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Sleep and Alertness in Children with ADHD

Published online by Cambridge University Press:  19 October 2000

Michel Lecendreux
Affiliation:
Hôpital Robert Debré, Paris, France
Eric Konofal
Affiliation:
Hôpital Robert Debré, Paris, France
Manuel Bouvard
Affiliation:
Hôpital Charles Perrens, Bordeaux, France
Bruno Falissard
Affiliation:
Hôpital Paul Brousse, Villejuif, France
Marie-Christine Mouren-Siméoni
Affiliation:
Hôpital Robert Debré, Paris, France CNRS UMR 7593, France
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Abstract

Objective: To evaluate sleep and alertness and to investigate the presence of possible underlying sleep/wake disorders in children with attention-deficit/hyperactivity disorder (ADHD). Method: After 3 nights of adaptation in a room reserved for sleep studies in the department of child psychiatry, children underwent polysomnography (PSG) followed by the Multiple Sleep Latency Test (MSLT) and reaction time tests (RT) during the daytime. Thirty boys diagnosed as having ADHD (DSM-IV), aged between 5 and 10 years, and 22 age- and sex-matched controls participated in the study. All children were medication-free and showed no clinical signs of sleep and alertness problems. Results: No significant differences in sleep variables were found between boys with ADHD and controls. The mean latency period was shorter in children with ADHD. Significant differences were found for MSLT 1, 2 and 3 (p<.05). Mean reaction time was longer in children with ADHD, with significant differences in all tests (p<.05). Number and duration of sleep onsets measured by the MSLT correlated significantly with the hyperactivity-impulsivity and inattentive- passivity indices of the CTRS and CPRS. Conclusion: Children with ADHD were more sleepy during the day, as shown by the MSLT, and they had longer reaction times. These differences are not due to alteration in the quality of nocturnal sleep. The number of daytime sleep onsets and the rapidity of sleep-onsets measured as MSLT were found to be pertinent physiological indices to discriminate between ADHD subtypes. These results suggest that children with ADHD have a deficit in alertness. Whether this deficit is primary or not requires further studies.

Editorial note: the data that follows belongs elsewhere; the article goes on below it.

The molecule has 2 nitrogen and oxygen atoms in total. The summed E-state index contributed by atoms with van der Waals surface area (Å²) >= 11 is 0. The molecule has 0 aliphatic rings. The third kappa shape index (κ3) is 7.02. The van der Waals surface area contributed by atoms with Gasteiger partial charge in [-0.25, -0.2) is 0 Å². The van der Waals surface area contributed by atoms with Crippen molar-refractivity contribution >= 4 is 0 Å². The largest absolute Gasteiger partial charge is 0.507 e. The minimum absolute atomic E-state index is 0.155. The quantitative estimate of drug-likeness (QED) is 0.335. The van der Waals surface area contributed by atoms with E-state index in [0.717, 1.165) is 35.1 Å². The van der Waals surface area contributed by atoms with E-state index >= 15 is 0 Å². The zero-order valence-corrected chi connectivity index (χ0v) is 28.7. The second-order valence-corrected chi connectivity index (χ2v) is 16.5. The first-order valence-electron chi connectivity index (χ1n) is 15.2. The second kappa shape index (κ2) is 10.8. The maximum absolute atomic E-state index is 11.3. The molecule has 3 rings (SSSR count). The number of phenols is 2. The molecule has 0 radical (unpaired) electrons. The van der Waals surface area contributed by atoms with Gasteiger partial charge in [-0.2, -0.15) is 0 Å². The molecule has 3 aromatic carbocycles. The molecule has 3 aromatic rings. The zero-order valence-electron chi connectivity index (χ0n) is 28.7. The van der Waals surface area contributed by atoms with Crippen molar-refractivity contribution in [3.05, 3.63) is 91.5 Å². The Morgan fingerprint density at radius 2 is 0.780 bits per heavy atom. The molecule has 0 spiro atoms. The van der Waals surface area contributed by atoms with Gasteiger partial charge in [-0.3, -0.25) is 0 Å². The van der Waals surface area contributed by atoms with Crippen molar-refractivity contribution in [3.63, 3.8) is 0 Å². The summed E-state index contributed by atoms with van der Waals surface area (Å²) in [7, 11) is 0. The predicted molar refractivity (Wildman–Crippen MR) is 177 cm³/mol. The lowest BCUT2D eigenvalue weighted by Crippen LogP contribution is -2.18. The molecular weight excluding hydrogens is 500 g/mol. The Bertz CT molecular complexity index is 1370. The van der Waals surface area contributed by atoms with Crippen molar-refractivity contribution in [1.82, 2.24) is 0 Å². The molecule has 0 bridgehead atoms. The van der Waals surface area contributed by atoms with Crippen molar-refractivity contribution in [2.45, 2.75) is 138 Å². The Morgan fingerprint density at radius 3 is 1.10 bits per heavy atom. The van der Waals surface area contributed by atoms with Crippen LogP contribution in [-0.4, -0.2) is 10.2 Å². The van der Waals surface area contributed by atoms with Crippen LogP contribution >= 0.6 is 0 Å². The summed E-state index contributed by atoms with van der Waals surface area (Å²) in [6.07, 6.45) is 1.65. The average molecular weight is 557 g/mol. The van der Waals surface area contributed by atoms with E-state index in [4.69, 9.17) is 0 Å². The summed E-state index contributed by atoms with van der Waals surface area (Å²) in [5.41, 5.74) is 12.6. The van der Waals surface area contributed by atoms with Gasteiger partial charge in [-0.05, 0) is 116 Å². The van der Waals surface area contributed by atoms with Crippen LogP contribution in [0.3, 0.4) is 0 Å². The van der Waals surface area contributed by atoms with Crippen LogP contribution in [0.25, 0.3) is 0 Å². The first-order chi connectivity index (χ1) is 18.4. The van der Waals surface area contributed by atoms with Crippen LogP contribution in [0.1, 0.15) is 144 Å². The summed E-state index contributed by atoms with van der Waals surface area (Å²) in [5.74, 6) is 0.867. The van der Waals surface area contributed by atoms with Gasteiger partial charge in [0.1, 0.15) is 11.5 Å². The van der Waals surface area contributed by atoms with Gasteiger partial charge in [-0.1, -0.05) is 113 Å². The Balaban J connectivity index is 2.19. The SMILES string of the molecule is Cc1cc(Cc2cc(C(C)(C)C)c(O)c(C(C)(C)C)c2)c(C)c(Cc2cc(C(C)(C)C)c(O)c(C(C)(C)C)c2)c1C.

Type
Research Article
Copyright
© 2000 Association for Child Psychology and Psychiatry

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